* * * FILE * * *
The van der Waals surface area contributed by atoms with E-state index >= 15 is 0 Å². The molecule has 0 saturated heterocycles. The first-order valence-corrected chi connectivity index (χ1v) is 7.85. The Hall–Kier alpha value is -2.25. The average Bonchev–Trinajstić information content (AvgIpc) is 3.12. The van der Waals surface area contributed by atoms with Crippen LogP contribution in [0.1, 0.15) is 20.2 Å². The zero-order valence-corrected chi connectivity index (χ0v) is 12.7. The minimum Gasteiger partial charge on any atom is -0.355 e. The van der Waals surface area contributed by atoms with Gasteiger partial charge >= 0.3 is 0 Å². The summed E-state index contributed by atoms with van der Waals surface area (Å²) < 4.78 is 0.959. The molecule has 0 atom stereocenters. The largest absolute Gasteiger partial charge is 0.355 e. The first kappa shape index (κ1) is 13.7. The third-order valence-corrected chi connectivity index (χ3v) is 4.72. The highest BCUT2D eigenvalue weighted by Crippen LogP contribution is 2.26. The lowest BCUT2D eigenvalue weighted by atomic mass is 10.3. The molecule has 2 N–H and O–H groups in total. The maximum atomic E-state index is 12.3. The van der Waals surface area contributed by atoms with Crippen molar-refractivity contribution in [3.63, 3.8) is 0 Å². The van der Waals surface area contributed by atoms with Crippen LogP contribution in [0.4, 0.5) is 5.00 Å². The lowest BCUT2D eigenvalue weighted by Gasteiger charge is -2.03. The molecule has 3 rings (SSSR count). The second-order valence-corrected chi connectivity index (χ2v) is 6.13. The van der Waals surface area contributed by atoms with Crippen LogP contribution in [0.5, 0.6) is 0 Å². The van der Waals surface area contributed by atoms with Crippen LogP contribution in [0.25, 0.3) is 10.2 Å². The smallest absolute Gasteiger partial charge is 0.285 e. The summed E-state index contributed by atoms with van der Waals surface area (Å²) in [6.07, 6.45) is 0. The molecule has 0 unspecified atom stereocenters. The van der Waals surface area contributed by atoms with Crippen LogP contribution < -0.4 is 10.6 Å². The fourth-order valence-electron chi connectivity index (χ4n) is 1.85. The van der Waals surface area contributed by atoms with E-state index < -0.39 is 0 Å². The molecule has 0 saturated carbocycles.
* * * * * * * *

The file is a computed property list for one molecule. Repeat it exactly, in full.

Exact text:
The van der Waals surface area contributed by atoms with E-state index >= 15 is 0 Å². The molecule has 0 saturated heterocycles. The first-order valence-corrected chi connectivity index (χ1v) is 7.85. The Hall–Kier alpha value is -2.25. The average Bonchev–Trinajstić information content (AvgIpc) is 3.12. The van der Waals surface area contributed by atoms with Crippen LogP contribution in [0.1, 0.15) is 20.2 Å². The zero-order valence-corrected chi connectivity index (χ0v) is 12.7. The minimum Gasteiger partial charge on any atom is -0.355 e. The van der Waals surface area contributed by atoms with Gasteiger partial charge >= 0.3 is 0 Å². The summed E-state index contributed by atoms with van der Waals surface area (Å²) < 4.78 is 0.959. The molecule has 0 atom stereocenters. The largest absolute Gasteiger partial charge is 0.355 e. The first kappa shape index (κ1) is 13.7. The third-order valence-corrected chi connectivity index (χ3v) is 4.72. The highest BCUT2D eigenvalue weighted by Crippen LogP contribution is 2.26. The lowest BCUT2D eigenvalue weighted by atomic mass is 10.3. The molecule has 2 N–H and O–H groups in total. The maximum atomic E-state index is 12.3. The van der Waals surface area contributed by atoms with Crippen molar-refractivity contribution in [3.63, 3.8) is 0 Å². The van der Waals surface area contributed by atoms with Crippen LogP contribution in [0.4, 0.5) is 5.00 Å². The lowest BCUT2D eigenvalue weighted by Gasteiger charge is -2.03. The molecule has 3 rings (SSSR count). The second-order valence-corrected chi connectivity index (χ2v) is 6.13. The van der Waals surface area contributed by atoms with Crippen LogP contribution in [0.5, 0.6) is 0 Å². The van der Waals surface area contributed by atoms with Crippen LogP contribution in [0.25, 0.3) is 10.2 Å². The smallest absolute Gasteiger partial charge is 0.285 e. The summed E-state index contributed by atoms with van der Waals surface area (Å²) in [6.07, 6.45) is 0. The molecule has 0 unspecified atom stereocenters. The van der Waals surface area contributed by atoms with Crippen LogP contribution < -0.4 is 10.6 Å². The fourth-order valence-electron chi connectivity index (χ4n) is 1.85. The van der Waals surface area contributed by atoms with E-state index < -0.39 is 0 Å². The molecule has 0 saturated carbocycles.